Addiction And Causation, Michael Corrado Jan 2000

Addiction And Causation, Michael Corrado

San Diego Law Review

Is it possible for a compatibilist to capture the notion of a choice that is resistible but very, very hard to resist? And, along the same lines, is it possible for the compatibilist to capture the notion of degrees of responsibility, of greater or lesser moral responsibility? Of course, duress may lessen responsibility, and in general the aversiveness of the alternatives facing an agent may lessen her responsibility for an action: The more aversive the alternatives, the less responsible the agent-or at least the less inclined we are to punish the agent. That way of ranking responsibility is clearly intelligible …


What We Do When We Do What We Do And Why We Do It, Leo Katz Jan 2000

What We Do When We Do What We Do And Why We Do It, Leo Katz

San Diego Law Review

But what exactly am I talking about when I speak of symmetry and asymmetry in law and ethics? It may be clear enough what those notions mean in geometry, but how are they to be understood in law, or

for that matter in ethics, more generally? Let me start with symmetry- its meaning and the benefits of exploring it. Rather than try to define the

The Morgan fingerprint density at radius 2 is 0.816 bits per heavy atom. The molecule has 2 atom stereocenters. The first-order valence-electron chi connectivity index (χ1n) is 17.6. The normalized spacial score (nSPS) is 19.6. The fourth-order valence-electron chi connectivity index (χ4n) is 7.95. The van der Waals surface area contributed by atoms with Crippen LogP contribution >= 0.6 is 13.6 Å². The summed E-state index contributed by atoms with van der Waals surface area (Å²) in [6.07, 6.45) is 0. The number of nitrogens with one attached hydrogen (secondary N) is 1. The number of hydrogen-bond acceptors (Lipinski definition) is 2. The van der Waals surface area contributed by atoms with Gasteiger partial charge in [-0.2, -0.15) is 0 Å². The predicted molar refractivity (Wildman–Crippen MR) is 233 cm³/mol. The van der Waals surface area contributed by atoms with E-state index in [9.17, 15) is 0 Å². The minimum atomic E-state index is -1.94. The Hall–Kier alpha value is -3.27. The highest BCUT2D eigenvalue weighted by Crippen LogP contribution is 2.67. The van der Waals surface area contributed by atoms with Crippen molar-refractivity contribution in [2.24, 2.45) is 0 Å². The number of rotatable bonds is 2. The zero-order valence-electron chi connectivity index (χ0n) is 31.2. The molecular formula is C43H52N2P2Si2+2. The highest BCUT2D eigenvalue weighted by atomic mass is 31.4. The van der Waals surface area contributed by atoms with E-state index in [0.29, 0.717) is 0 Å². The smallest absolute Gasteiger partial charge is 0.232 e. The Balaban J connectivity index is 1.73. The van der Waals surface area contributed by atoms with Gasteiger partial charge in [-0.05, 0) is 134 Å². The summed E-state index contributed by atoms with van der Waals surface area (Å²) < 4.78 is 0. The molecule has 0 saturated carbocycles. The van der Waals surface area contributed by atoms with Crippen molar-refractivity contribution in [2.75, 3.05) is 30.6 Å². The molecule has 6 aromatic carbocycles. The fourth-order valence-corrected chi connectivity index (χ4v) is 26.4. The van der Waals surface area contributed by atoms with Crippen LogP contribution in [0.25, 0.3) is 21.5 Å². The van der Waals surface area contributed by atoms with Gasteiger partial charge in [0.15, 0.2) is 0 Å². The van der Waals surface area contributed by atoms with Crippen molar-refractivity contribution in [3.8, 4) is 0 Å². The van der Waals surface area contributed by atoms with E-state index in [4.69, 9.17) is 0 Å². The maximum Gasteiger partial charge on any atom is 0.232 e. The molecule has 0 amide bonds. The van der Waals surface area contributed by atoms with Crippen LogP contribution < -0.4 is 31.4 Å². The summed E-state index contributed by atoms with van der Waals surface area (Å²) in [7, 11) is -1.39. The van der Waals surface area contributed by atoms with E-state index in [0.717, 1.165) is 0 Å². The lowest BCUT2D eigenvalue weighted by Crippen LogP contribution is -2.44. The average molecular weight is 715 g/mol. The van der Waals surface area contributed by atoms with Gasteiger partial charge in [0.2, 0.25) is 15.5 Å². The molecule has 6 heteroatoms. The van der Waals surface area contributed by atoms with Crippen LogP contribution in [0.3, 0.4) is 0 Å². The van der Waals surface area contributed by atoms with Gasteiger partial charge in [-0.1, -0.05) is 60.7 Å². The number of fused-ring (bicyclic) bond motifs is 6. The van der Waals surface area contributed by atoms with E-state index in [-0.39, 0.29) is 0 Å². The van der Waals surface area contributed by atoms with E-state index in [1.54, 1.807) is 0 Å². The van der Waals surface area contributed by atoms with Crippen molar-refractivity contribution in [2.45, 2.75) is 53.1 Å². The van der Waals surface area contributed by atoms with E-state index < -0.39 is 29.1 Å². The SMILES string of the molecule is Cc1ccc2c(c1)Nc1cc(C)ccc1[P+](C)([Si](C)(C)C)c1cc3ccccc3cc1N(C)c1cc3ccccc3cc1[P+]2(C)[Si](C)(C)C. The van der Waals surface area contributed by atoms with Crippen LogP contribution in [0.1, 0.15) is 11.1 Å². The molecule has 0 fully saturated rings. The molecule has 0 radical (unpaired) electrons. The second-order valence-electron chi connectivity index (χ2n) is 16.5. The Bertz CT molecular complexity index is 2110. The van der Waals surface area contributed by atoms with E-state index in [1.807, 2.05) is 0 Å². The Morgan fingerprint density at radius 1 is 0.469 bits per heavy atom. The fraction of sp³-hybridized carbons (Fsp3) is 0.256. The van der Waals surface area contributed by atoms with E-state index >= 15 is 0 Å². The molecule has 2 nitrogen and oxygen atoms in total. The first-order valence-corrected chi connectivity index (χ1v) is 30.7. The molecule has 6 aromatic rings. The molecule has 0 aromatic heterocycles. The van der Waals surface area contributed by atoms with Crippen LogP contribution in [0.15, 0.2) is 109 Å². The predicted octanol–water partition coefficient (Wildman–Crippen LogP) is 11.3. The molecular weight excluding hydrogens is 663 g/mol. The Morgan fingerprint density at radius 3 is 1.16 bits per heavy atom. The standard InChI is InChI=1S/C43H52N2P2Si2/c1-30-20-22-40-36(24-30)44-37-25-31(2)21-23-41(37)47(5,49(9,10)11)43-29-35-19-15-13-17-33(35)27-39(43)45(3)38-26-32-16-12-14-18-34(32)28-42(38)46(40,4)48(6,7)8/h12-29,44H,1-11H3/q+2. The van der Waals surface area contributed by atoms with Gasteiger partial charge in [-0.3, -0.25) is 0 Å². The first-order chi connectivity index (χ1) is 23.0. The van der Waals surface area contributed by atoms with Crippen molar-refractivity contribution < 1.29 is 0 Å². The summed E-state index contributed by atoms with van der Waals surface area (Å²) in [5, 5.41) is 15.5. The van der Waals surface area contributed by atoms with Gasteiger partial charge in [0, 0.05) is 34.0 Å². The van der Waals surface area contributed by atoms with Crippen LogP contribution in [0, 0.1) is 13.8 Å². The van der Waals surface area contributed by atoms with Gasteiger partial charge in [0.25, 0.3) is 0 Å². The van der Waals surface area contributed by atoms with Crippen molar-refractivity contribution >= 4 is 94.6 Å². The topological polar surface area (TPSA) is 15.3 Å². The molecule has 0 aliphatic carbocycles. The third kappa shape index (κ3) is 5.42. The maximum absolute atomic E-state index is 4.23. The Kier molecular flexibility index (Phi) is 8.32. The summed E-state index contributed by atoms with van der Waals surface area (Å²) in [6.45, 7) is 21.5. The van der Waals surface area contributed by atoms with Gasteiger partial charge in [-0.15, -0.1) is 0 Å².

term, however, I will offer what I think is a pretty self-explanatory example of the phenomenon as it arises in law and ethics. It is an example that has fascinated me for quite some time: …


Theory Minimalism, Stanley Fish Jan 2000

Theory Minimalism, Stanley Fish

San Diego Law Review

We must begin with a sense of what theory is, and I shall derive mine from a question Herbert Wechsler often put to his students. "Ask yourself," he would say, "'Would I reach the same result if the substantive interests were otherwise?"" The challenge of the question is to the student who has determined where the right lies in a disputed matter, and who now must demonstrate that, even if every circumstantial particular of the case were varied-if the plaintiff were a woman instead of a man, if the object of hate speech was a descendant of someone who came …


Theory's A What Comes Natcherly, Larry Alexander Jan 2000

Theory's A What Comes Natcherly, Larry Alexander